Does anybody know that this movie stars Wilford Brimley (Dr. Blair from John Carpenter's THE THING)? I for one had no idea and it was fun seeing him again on my TV-screen. But don't watch this movie only because he's in it. He has limited screen time and absolutely nothing to do but sit around and do some talking, playing a veteran general. I'm gonna use one of his memorable quotes (he does have some good lines in this movie) to describe the plot:
"A biological weapon, so nasty we had to send it to the moon, crashes out here in the forest and we don't have any idea what's going on."
If I add the term 'B-horrorsci-fi drivel' than you must know what you're in for. The bio-weapon itself is some kind of red liquid virus containing a mixture of the most aggressive humananimal-dna available. So when the shuttle with the canister containing the virus crashes in the woods, a team of soldiers is send in to retrieve it.
I really chuckled myself through this movie. The dialogues are full of clichés and there's even a one-liner which is shamelessly stolen from John Carpenter's THEY LIVE including the words "kick ass" and "bubblegum" (need I say more?). Leo Rossi over-acts it beautifully, at one point (when he discovers his enhanced hearing-abilities) even pulling dramatical funny faces of which Bruce Campbell would be jealous. He also warns his team up to three times to NOT touch the canister when they find it. And when they do find it, what does he do? He immediately picks the darn thing up with his bare hands (thus getting himself infected). So he starts mutating (I love the pulsating skin-effects) into this man in a laughable monster-suit with an over-sized head featuring some crappy animatronics. The rest of the movie has the sole survivor of the team and the mutant chasing each other in the woods. Along the way a special forces team is sent in but immediately gets ripped to shreds without being able to do anything (in case you didn't know, this always happens to highly trained special forces in this type of movies).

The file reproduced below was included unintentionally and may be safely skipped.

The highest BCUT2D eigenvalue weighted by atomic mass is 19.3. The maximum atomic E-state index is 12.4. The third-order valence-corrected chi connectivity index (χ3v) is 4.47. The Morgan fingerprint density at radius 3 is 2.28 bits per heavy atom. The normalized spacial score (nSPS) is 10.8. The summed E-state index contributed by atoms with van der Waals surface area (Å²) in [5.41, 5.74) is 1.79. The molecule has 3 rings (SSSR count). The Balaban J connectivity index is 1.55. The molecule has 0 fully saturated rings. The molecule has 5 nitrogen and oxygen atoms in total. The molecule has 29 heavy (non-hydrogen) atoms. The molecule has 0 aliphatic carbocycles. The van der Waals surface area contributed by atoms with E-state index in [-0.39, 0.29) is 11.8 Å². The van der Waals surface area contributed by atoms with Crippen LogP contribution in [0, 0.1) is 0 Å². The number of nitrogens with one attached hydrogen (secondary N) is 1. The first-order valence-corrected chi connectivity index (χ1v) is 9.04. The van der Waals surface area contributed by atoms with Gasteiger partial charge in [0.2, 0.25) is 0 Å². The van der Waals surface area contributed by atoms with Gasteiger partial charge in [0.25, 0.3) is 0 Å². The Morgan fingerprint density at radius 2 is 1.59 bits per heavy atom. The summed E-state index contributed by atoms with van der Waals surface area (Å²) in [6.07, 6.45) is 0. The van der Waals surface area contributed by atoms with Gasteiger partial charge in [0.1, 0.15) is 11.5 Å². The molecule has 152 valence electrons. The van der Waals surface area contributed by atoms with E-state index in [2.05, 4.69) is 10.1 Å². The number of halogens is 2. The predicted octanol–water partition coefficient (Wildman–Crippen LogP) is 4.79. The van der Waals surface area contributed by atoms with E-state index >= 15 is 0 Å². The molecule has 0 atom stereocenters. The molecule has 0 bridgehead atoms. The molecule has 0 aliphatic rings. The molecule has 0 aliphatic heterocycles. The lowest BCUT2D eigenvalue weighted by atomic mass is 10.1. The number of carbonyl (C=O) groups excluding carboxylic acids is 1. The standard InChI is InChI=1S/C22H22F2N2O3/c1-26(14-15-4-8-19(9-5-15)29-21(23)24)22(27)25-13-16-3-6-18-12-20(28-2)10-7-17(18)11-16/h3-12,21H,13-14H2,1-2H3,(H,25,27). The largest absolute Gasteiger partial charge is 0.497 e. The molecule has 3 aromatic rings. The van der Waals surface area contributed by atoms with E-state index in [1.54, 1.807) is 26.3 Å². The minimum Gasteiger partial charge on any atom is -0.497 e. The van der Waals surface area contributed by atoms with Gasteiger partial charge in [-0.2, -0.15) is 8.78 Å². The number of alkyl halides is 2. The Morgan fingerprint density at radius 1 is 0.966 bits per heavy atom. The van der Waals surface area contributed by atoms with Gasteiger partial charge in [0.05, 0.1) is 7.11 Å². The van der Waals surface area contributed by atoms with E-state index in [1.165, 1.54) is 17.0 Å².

There are also some intercut scenes featuring Powers Boothe (talking with Brimley). Now good ol' Boothieboy seems to realize that he's starring in a crappy movie and you can tell that he doesn't mind doing so, having fun in delivering his mean pun-filled lines.
The ending is completely ridiculous. Never have I seen a monster get killed this way in a movie. Trotter (the one survivor) simply reasons it to death. He gives this speech about them being soldiers once who are not supposed to kill innocent human beings. The monster seems to realize that while making a weeping sound (sounding like a dog being sad). They friggin' salute each other!!! And the monster blows itself up. I gotta hand it to the script-writers, even I couldn't have come up with that one.
At first I was convinced that the film-makers intended it to be a tongue-in-cheek B-movie, but there's one detail that tells us otherwise: the musical score by William T. Stromberg. It's too ambitious. It is fairly good but hearing it in this kind of movie makes you roll your eyes and sigh.
Now, I must admit I've seen this movie twice (oops!) and I did have some fun with it, but I think the wisest thing to do is put this movie in a canister and send it to the moon.
Review by Vomitron_G from the Internet Movie Database.